BRUSSELS | 1 MARCH 2021

Agreement on Digital Tax Within Reach After US Policy ‘U-Turn’


This week’s key tax policy news comes from Washington DC. The new US Secretary of Treasury Dr Janet Yellen confirmed that President Biden’s administration is ready to drop the ‘safe harbour’ requirement, a key obstacle to an international agreement on Pillar One concerning taxation of the digital economy. At the G20 meeting on Friday, Secretary Yellen said the US was no longer advocating for safe harbour implementation, and will engage robustly to address both pillars of the OECD project, the tax challenges of digitisation and a robust global minimum tax, a US official was quoted for the Financial Times. Secretary Yellen’s letter to G20 ministers also focused on urging countries to continue to take significant fiscal and financial policy actions: “If there was ever a time to go big, this is the moment. We must make sure that the benefits of international trade and investment are realised by our workers and consumers. Together, our efforts will be greater than the sum of our individual responses. Together, we can build a better, stronger, more even global recovery.”, Secretary Yellen said.

The OECD Secretary-General Angel Gurría presented a report to G20 Finance Ministers and Central Bank Governors, providing an overview of the activities and achievements in the OECD’s international tax agenda as mandated by the G20. In an upbeat message to the G20 officials, the Secretary-General said: “Today, all the conditions to find a consensus-based solution by the July meeting of G20 Finance ministers are met. First, we have a solid technical basis with the Blueprints of Pillar One and Pillar Two, which you welcomed in October. Public comments have since called for simplifications which can be advanced by July to make both Pillars fully implementable. Second, the political conditions for a deal in July are present with very strong and positive messages from the new US Administration. This constructive attitude to “re-energise the negotiation” echoes the strong signals from the Ministerial roundtable at the first public meeting of the G20/OECD Inclusive Framework in January- “let’s get it done!” Reaching a solution between now and your July meeting will only be achieved with your strong leadership and unequivocal political support and involvement.” 

These developments were welcomed by the EU and the G20 finance ministers, who expressed their unequivocal support for the reform, in particular for agreement on the two-pillar reform of the international tax rules by July 2021. To that end, a High Level Tax Symposium and a Conference on Climate will be held in Venice in July to tackle these and other issues, such as equitable access to vaccines for all countries, and a transition towards more sustainable and equitable post-Covid world.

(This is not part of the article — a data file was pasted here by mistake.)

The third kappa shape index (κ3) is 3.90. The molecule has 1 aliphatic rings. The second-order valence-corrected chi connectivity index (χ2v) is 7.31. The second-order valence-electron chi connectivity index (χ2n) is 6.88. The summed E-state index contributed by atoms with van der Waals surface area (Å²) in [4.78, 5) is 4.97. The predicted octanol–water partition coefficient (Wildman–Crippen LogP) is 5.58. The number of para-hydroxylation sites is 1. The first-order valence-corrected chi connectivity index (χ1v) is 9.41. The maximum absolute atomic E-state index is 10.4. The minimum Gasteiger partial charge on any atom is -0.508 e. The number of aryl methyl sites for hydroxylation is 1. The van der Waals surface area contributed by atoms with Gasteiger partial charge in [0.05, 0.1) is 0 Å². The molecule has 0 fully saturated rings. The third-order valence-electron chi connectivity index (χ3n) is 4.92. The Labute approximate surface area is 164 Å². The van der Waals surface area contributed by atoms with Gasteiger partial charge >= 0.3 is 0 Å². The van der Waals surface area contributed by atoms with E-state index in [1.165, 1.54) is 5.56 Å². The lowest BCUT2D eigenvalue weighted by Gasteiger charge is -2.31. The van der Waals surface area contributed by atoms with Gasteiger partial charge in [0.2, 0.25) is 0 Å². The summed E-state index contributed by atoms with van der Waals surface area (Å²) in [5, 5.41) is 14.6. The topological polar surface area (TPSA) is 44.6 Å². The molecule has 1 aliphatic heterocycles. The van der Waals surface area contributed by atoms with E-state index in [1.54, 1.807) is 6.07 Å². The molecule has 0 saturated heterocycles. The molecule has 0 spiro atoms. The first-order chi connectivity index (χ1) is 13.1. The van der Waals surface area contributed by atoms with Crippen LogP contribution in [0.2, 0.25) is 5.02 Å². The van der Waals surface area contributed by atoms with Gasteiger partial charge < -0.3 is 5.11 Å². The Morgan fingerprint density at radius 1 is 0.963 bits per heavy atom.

EU Ministers Endorse Public Country-by-Country Reporting


The latest Competitiveness Council meeting of EU’s Industry and Internal Market ministers saw a clear majority of EU countries endorse the latest proposal for a directive on public country-by-country reporting (CbCR), which seeks to add further transparency to the taxation affairs of multinational companies doing business in the Single Market. The Council invited the Council Presidency to start negotiations with the European Parliament on enacting this directive. On behalf of the EU Presidency, a Portuguese Minister stated: “Tax transparency is a fundamental principle in any democratic society. It enables policy makers to take informed decisions and to ensure that all economic actors contribute in a fair and equitable manner to the economy of the various countries where they conduct their business. Today’s debate has opened the way for the proposed directive to move forward as a matter of priority.”, Mr Pedro Siza Vieira, Portuguese Minister of State for the Economy and Digital Transition said.

These developments at EU level coincide with UN International Financial Accountability, Transparency and Integrity Recommendations on how to strengthen the global fight against illicit financial flows and tax avoidance, with a key recommendation for governments to introduce public CbCR.

Commenting, the EU Parliament negotiator on public CbCR, Evelyn Regner MEP said: “We are ready to start negotiations with EU ministers to deliver on this crucial tool in the fight against tax evasion and tax avoidance. Our goal is a public country-by-country reporting that ensures meaningful financial transparency. Therefore, we want companies to disclose information in all countries they operate in, both in the EU and in third countries. To turn public country-by-country reporting into a sharp weapon against tax crimes, we want to oblige multinationals to reveal the number of all full-time employees, fixed assets and capital, net turnover, all profits and losses, as well as subsidies received by governments. As governments are helping companies out with public money to cope with the impact of the Covid-19 pandemic, tax payers have more than ever the right to know which big multinationals are playing fair and which are free-riding.”